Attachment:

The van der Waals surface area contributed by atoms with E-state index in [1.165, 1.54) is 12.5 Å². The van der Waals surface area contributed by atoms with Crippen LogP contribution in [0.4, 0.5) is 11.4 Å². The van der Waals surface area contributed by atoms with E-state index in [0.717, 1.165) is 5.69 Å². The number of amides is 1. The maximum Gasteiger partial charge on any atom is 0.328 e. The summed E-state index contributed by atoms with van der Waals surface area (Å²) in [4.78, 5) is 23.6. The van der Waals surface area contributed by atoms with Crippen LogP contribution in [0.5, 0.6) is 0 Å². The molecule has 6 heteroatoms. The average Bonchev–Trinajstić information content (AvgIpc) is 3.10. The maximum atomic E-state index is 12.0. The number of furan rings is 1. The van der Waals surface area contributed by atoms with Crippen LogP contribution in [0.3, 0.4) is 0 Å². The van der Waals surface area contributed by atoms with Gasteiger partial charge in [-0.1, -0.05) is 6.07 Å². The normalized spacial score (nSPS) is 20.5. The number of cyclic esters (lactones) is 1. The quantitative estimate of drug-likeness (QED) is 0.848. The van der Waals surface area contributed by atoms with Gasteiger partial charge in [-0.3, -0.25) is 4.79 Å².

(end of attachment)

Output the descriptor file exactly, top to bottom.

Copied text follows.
The van der Waals surface area contributed by atoms with E-state index in [1.165, 1.54) is 12.5 Å². The van der Waals surface area contributed by atoms with Crippen LogP contribution in [0.4, 0.5) is 11.4 Å². The van der Waals surface area contributed by atoms with E-state index in [0.717, 1.165) is 5.69 Å². The number of amides is 1. The maximum Gasteiger partial charge on any atom is 0.328 e. The summed E-state index contributed by atoms with van der Waals surface area (Å²) in [4.78, 5) is 23.6. The van der Waals surface area contributed by atoms with Crippen LogP contribution in [0.5, 0.6) is 0 Å². The molecule has 6 heteroatoms. The average Bonchev–Trinajstić information content (AvgIpc) is 3.10. The maximum atomic E-state index is 12.0. The number of furan rings is 1. The van der Waals surface area contributed by atoms with Crippen LogP contribution in [0.3, 0.4) is 0 Å². The van der Waals surface area contributed by atoms with Gasteiger partial charge in [-0.1, -0.05) is 6.07 Å². The normalized spacial score (nSPS) is 20.5. The number of cyclic esters (lactones) is 1. The quantitative estimate of drug-likeness (QED) is 0.848. The van der Waals surface area contributed by atoms with Gasteiger partial charge in [-0.3, -0.25) is 4.79 Å².